Steve Abbott, who served as U.S. Sen. Susan Collins’ chief of staff for 12 years before stepping down in 2009 to run for governor, will return to his political post.
“I am delighted that Steve Abbott will be returning to my office as chief of staff this fall,” Collins said in a written statement Tuesday. “Steve’s commitment to public service and his knowledge of Maine are extraordinary, and I am very pleased that he once again will be putting his exceptional talents toward the goal of helping me better serve the people of Maine.”
Abbott has served as the University of Maine’s interim athletic director since September 2010.
His return comes at a key time for Collins, who is up for re-election next year and could face a primary challenge from a more conservative Republican. Collins, who is serving her third term in the Senate, is among her party’s most moderate members, something that doesn’t always sit well with the conservative flank of her party but earns her plenty of support among independents and Democrats.
At the moment, Collins does not have any challengers in 2014, Republican or otherwise.
Abbott, 50, left Collins’ staff in 2009 to run for governor. He finished fourth in the June 2010 Republican primary, behind Les Otten, Peter Mills and Paul LePage.
Three months later, Abbott was appointed to the UMaine post. He replaced Blake James, who left to take a position at the University of Miami.
Although he was always an interim AD, Abbott spent three years as head of UMaine athletics.
“I have greatly enjoyed working with Steve to further the success of Black Bear athletics,” UMaine President Paul Ferguson said in a prepared statement. “We have worked diligently together to support our student athletes, enhance our athletic facilities and manage a fully compliant Division I program.”
Abbott’s tenure at UMaine was notable for a pair of high-profile firings. In 2011, he dismissed women’s basketball coach Cindy Blodgett, a Clinton native and the best women’s player in school history, after four losing seasons. This spring, he fired men’s ice hockey coach Tim Whitehead after 12 seasons at the helm, including two seasons that ended with losses in the NCAA championship game.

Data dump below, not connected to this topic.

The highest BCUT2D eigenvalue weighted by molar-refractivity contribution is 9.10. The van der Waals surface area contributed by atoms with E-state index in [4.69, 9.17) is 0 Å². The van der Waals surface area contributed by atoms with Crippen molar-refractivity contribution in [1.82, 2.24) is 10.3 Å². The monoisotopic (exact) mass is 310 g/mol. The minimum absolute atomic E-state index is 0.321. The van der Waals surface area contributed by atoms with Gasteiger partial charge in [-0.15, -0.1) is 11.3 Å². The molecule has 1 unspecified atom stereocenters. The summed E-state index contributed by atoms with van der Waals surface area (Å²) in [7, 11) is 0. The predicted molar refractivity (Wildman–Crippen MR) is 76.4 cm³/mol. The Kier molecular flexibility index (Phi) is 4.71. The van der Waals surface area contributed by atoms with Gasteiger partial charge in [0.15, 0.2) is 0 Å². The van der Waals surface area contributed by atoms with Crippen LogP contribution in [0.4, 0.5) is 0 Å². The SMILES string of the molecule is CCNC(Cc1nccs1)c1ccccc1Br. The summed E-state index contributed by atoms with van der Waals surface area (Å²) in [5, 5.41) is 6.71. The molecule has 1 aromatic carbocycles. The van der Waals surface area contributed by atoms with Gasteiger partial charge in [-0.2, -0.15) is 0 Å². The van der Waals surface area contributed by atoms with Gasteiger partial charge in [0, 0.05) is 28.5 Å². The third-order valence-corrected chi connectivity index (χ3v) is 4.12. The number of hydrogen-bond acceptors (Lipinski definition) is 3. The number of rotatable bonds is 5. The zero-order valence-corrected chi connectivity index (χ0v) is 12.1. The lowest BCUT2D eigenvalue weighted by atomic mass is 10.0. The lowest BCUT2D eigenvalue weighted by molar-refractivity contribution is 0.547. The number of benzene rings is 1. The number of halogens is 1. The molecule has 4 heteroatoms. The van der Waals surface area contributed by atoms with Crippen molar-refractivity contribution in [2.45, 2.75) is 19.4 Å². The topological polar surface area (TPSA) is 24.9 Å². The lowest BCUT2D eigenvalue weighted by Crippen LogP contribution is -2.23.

In the area of fundraising and new construction, Abbott helped negotiate a $15 million renovation of the Memorial Gym and Field House, helped by a $5 million donation from the New Balance athletic footwear company.
He was in the process this summer of trying to negotiate a deal to host many UMaine basketball contests at the new Cross Insurance Center in Bangor. That deal has not been finalized.
“The University of Maine is a special place to me and my family,” said Abbott, whose father, Walter Abbott, was a longtime football coach at UMaine. “Given our family history and my lifelong affinity for Black Bear athletics, I am especially pleased to have been a part of the athletics department these past three years.”
The university has begun a national search to find a successor to Abbott.
Before 2010, Abbott spent most of his career in politics. He graduated from Harvard University in 1987 and the University of Maine School of Law in 1991. He spent several years as an attorney at Pierce Atwood in Portland, one of the state’s largest law firms, before joining Sen. Collins’ staff in 1997 after she was first elected.
When Abbott left Collins’ office in 2009, the senator appointed Mary Dietrich to fill the role. With Abbott’s return, Dietrich will retire from politics and pursue opportunities in the private sector, according to Collins’ office.
— Staff Writer Glenn Jordan contributed to this story.
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